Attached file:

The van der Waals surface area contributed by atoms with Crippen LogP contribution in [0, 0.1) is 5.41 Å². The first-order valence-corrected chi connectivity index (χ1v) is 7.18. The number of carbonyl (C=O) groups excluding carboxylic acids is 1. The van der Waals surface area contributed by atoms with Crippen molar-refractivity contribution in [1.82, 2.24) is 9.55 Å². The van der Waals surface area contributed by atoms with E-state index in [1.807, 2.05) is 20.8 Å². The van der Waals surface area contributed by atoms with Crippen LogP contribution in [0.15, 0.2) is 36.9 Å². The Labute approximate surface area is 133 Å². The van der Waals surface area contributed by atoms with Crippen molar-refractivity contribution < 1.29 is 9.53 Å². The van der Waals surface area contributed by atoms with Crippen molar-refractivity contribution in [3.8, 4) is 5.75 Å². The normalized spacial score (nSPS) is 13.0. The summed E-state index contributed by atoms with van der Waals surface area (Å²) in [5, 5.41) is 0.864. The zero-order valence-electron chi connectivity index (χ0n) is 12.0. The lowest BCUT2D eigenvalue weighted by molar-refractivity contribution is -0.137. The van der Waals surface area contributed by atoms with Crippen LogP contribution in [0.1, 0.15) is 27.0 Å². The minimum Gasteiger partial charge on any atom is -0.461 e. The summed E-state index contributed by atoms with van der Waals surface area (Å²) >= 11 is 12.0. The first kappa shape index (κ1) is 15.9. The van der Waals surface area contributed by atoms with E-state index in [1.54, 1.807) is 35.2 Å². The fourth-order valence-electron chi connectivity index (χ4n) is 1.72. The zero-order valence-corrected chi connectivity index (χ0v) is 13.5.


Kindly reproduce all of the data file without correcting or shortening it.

The van der Waals surface area contributed by atoms with Crippen LogP contribution in [0, 0.1) is 5.41 Å². The first-order valence-corrected chi connectivity index (χ1v) is 7.18. The number of carbonyl (C=O) groups excluding carboxylic acids is 1. The van der Waals surface area contributed by atoms with Crippen molar-refractivity contribution in [1.82, 2.24) is 9.55 Å². The van der Waals surface area contributed by atoms with E-state index in [1.807, 2.05) is 20.8 Å². The van der Waals surface area contributed by atoms with Crippen LogP contribution in [0.15, 0.2) is 36.9 Å². The Labute approximate surface area is 133 Å². The van der Waals surface area contributed by atoms with Crippen molar-refractivity contribution < 1.29 is 9.53 Å². The van der Waals surface area contributed by atoms with Crippen molar-refractivity contribution in [3.8, 4) is 5.75 Å². The normalized spacial score (nSPS) is 13.0. The summed E-state index contributed by atoms with van der Waals surface area (Å²) in [5, 5.41) is 0.864. The zero-order valence-electron chi connectivity index (χ0n) is 12.0. The lowest BCUT2D eigenvalue weighted by molar-refractivity contribution is -0.137. The van der Waals surface area contributed by atoms with Crippen LogP contribution in [0.1, 0.15) is 27.0 Å². The minimum Gasteiger partial charge on any atom is -0.461 e. The summed E-state index contributed by atoms with van der Waals surface area (Å²) >= 11 is 12.0. The first kappa shape index (κ1) is 15.9. The van der Waals surface area contributed by atoms with E-state index in [1.54, 1.807) is 35.2 Å². The fourth-order valence-electron chi connectivity index (χ4n) is 1.72. The zero-order valence-corrected chi connectivity index (χ0v) is 13.5.